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Megsong24

Quinoa (keenwah) Usually get KeyNOah.

Beautiful Patience

I work at a greenhouse. Listening to people try to pronounce the names of plants is hilarious.
"Hi, I was wondering if you had any host-uhs? And some etch-in-ay-see-uh?"
(And of course these are the people who are MASTER GARDENERS, thankyouverymuch.)

TechTyger

What's a 'host-uhs'? Hostess?

And I thought quinoa was kwin OH ah. That's how I usually hear it pronounced on tv on the rare occasion I see a news program...

Reliable Slave

Probably our Rosmarino ham. It's pronounced "Rose-mah-ree-no," but I've heard everything from "Rose-mario" to "Ross-mare-eye-now" to "Rose-me-oh" and everything in between. Sadly, the custys still get it wrong no matter how many times we (politely) correct them.

Buxy Barista

Green apron here; I've heard 'Pikes Peak' or 'Pike palace' instead of 'pike place' (in reference to a specific blend we brew) but by far are the multiple mispronounciations of 'macchiato' (mah-kee-ah-toe). I've heard 'machachino', 'macarena', 'match-ee-ay-toe', 'matchtachino', and 'mack-a-hatto'. I'm sure myself and others have heard others as well

Miss Red

Quesadilla - "Kwesa-dilluh"
jalapeno - "Jalla-peeno"

Retired from Hell

OK, I'm going to get a bit pedantic here and clear up the mystery of how to pronounce Quinoa.
This is a Spanish spelling of a native word from Peru and thereabouts. In Spanish, 'qu' is pronounced like a 'k' instead of its English pronunciation of 'kw.'
'I' is pronounced like our long 'e.' 'N' is just 'n,' and that much gives us 'keen.'
'Oa' is a dipthong, where 2 letters are said as if they were just one; even in English, if you say 'oh-ah' really fast, you get 'wah.' And strung together it's keen-wah. Which rhymes with 'tah-daaah!

MuffinBunny

Most of the people I deal with refer to "spayed" as "spaded". It drives me batshit insane.

Psy W

Asiago. I've heard stuff like "Asia-go", "Asian", "a-zee-go-go". Sadly, a lot of the time, it's right after we correctly pronounce it on the speaker.

Cece

The Greek lamb sandwich is a YEE-ROH. Not a jye-roh like gyroscope, though that one I'll forgive because going by English phonetics that's right. But if you call it a GUY-roh, you should be shot. No way in Hades that's a hard G.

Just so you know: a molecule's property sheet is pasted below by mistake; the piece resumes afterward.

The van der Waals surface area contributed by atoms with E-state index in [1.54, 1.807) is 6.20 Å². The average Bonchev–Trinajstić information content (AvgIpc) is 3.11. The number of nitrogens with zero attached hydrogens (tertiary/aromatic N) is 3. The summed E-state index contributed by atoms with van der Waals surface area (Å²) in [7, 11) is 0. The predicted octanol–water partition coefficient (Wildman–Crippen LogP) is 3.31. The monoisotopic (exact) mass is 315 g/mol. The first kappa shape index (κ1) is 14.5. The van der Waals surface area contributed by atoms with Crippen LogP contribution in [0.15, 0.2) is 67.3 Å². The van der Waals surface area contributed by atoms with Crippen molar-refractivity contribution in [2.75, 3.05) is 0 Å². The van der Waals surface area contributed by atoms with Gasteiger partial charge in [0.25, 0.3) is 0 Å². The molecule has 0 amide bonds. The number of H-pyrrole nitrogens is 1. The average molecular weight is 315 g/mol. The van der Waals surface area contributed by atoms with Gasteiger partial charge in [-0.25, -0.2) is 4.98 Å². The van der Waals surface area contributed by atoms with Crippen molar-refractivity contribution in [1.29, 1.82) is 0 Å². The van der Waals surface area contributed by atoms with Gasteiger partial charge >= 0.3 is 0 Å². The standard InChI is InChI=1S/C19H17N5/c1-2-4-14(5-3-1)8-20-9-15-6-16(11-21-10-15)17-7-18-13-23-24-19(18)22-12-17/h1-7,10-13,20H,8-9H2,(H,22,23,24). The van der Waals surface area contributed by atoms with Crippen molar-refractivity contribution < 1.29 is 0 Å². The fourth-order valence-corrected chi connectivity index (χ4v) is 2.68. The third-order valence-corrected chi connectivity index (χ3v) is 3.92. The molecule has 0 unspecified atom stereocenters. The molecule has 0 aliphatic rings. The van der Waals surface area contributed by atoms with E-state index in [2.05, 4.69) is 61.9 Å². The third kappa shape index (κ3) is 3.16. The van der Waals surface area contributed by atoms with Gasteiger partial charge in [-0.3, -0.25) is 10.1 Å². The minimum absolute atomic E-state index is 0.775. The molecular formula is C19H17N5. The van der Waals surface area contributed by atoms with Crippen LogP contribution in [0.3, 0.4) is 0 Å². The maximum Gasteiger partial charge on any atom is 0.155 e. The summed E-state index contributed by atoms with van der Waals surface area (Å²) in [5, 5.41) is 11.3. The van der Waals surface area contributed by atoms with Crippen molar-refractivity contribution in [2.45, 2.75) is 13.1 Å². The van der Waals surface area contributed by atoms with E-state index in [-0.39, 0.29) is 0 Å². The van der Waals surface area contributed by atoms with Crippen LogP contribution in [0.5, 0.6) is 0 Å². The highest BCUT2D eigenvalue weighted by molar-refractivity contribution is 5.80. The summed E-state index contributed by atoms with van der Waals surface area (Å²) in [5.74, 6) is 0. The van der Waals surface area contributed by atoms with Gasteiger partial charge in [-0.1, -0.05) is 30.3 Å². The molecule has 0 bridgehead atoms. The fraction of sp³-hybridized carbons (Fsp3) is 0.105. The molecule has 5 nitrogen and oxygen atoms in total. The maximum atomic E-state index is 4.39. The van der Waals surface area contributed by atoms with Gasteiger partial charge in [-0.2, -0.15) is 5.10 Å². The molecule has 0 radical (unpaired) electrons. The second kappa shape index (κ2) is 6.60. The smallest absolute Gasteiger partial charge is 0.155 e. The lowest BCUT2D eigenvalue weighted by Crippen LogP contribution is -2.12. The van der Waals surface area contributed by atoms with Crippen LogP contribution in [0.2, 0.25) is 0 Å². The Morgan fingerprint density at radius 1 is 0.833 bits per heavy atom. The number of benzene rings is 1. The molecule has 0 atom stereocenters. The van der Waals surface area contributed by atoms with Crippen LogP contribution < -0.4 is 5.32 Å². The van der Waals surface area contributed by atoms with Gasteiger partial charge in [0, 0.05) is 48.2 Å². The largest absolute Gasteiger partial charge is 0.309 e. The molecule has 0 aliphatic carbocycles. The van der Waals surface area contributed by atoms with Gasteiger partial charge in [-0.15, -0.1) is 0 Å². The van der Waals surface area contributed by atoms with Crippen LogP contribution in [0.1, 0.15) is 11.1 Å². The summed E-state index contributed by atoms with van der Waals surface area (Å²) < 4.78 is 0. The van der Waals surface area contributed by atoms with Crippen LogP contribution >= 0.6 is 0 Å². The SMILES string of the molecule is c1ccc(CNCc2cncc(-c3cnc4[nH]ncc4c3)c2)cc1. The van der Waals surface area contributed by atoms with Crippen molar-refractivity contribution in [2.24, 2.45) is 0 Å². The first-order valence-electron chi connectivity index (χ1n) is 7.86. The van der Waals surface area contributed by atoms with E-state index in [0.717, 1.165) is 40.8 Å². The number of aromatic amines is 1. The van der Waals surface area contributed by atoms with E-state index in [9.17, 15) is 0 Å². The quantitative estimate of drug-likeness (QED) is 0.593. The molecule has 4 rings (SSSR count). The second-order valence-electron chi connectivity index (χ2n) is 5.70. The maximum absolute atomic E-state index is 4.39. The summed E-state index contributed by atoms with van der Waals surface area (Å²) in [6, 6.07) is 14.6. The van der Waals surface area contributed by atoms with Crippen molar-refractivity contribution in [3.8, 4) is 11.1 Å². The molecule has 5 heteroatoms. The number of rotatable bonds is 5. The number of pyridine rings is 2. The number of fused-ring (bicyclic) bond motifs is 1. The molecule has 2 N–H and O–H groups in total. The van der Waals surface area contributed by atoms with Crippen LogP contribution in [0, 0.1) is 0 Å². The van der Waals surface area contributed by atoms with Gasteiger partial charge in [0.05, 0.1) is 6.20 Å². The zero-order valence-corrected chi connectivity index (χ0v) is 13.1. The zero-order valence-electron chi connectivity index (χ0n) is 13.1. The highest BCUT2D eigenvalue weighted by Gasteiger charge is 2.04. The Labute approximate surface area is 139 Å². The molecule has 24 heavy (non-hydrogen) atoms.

The Last Archimedean

Huh. Next time I'm in my favorite Greek restaurant, I'll have to ask about that. Because I've been pronouncing it a YEAR-oh, and no one's ever said anything to me.

Cardboard Cutout

I don't know what McHells was thinking, but they named their carmel shake "Dulce de Leche" because that's not hard at all. My favorite mispronunciation of the name has to be when someone asked for the "Ducky Lucky" shake.

FO

Whenever we have something Mexican, the residents butcher it. Quesadilla becomes kay-sa-dilla. Fajitas are fa-gee-tas (or fa-gee-nas). Actually, anything that isn't english or part of traditional New England cuisine, we get butchered pronounciations and some one shouting at me for having a that particulae item.

WildcatWaitress

I'm with cece, I worked at a place with gyros...owned by a greek family and even they said they had to let it go bc everyone pronouces it differently even when they are corrected..thats the only one that sticks out in my head at the moment even though I work in food service and have for a long time..

Cece

I was typing after midnight with a cold, I could be fuzzy, but aren't yee-ro and year-o pronounced the same? You've got it right Archimedean. That's why they don't grit their teeth when you order.
I actually had to change MY pronunciation more than once because when I said "and do you want everything on the gyro" they didn't get it, and didn't know what I was talking about. That was infuriating.
My FIL says "baka-lava." I am so proud of never having handed him a Hooked On Phonics brochure. THERE ARE ONLY THREE A'S YOU NIMWIT!
And I'm sorry, but I ADORE "Ducky Lucky". That's just precious! I mean, not while you're pulling a muscle trying not to laugh, but that's just adorable. Ducky Lucky. I will giggle about that all day.

KitKat

With gyros, if you're from southwest PA and parts of West Virginia, it's pronounced exactly how it looks (ji-row) unless you happened to known someone of Grecian descent.

I personally haven't heard this one and it's not related to food. I live in West Virginia, not Western Virginia.

Granimore

When I worked retail selling watches, people would coming in looking for Tag Heuer, pronouncing it Hew-er (rhymes with sewer). The correct pronunciation is "Hoyer" (rhymes with foyer).

Chicajojobe

@Miss Red,

Seriously? Who the fuck doesn't know how to pronounce the names of basic Tex-Mex dishes?

Projection Peon

My favorite was we had somebody always ask for the Crackhouse ham (spelled Krakus) during my days in a deli.

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